The majority of the participants referred to various factors, such as their own clinical judgement and experience, patient factors, and clinical conditions, that they considered consistently in the process of making the decision to perform the target behaviour: ‘…if you have any inkling that things are not going well with your haemoglobin of 7.5 g/dL, then you should transfuse’ (ICU 2). They also mentioned that the target behaviour reflected their usual practice and was an easy decision to make. All of this suggested that it was not a difficult decision for them to make, and more importantly, forgetting to perform the target behaviour was not a concern for this group. Therefore, Memory, attention, and decision processes was identified as a domain that was not problematic in performing the target behaviour by the participants.

Participants mentioned that the decision to perform the target behaviour was never influenced by environmental factors, resource issues, or time constraints (Environmental context and resources). The ICU setting in particular was the reason why the participants did not experience any constraints from the environment or resource perspective: ‘I think it is one of the easier decisions to make actually in the ICU’ (ICU 8) and ‘If it’s busy, it doesn’t influence [me]’ (ICU 4). Almost every participant reported that in performing the target behaviour, their own emotion never affected their decision.

The Nature of the behaviour domain was not selected as relevant for performing the target behaviour because responses in this domain revealed the characteristics of the behaviour in question. The majority of the participants (n = 8) cared for patients with borderline haemoglobin in the ICU almost every day, and four elaborated on their recent transfusion practice, which included a lower haemoglobin trigger and transfusion of less blood in managing such patients.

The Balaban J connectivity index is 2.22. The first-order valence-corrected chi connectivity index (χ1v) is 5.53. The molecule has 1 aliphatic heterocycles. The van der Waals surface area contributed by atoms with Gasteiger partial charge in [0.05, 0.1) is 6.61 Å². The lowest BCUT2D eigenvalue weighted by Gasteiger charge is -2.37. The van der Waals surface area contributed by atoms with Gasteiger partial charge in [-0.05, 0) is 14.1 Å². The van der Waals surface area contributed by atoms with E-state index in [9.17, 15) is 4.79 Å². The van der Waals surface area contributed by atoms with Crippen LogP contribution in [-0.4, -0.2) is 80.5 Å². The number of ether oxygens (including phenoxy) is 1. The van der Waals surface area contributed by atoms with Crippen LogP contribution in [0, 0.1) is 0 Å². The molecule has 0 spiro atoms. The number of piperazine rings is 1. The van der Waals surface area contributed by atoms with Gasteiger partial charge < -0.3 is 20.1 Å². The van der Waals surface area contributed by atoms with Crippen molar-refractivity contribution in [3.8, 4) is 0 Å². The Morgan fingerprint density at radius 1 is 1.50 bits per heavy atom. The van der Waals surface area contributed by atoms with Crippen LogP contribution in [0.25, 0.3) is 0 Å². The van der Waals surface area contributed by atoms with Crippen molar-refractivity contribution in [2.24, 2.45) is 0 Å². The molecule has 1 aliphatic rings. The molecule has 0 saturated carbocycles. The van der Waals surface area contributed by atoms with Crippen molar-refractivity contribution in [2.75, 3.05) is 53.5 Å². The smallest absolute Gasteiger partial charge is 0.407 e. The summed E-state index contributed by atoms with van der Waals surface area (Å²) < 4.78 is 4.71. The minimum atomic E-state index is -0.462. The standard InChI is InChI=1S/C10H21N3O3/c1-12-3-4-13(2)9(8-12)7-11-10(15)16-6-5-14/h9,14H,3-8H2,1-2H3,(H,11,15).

Identification of theoretical constructs in the Canadian study

All three researchers or two out of three researchers agreed when mapping the specific beliefs onto theoretical constructs for 22 (71%) beliefs, whereas there was zero agreement on nine beliefs (29%) (Table 2). Researchers discussed their disagreements to reach a consensus and finally mapped the individual theoretical constructs onto relevant theories. The theory-mapping exercise identified the Theory of Planned Behaviour (TPB) [31], Social Cognitive Theory (SCT) [32], Operant Learning Theory (OLT) [33], Action Planning component of the Action Planning/Coping Planning Theory [34], and Personal Project Approach (PPA) [35] as potentially relevant approaches for the predictive study at a later date (Table 2). In addition, they identified the Knowledge-Attitude-Behaviour (K-A-B) [36] intuitive model to include in the study. Beliefs about consequences, Social/professional role and identity, Beliefs about capabilities, and Social influences domains were represented by the TPB; the Beliefs about capabilities domain was also represented by the SCT; the Beliefs about consequences and Behavioural regulation domains together were addressed by the OLT as a possible reward system for influencing behaviour; the Behavioural regulation domain was also represented by the Action Planning component of the Action Planning/Coping Planning Theory; and the Motivation and goals domain was represented by the TPB, SCT, and additionally by the PPA. Knowledge was part of the intuitive K-A-B model.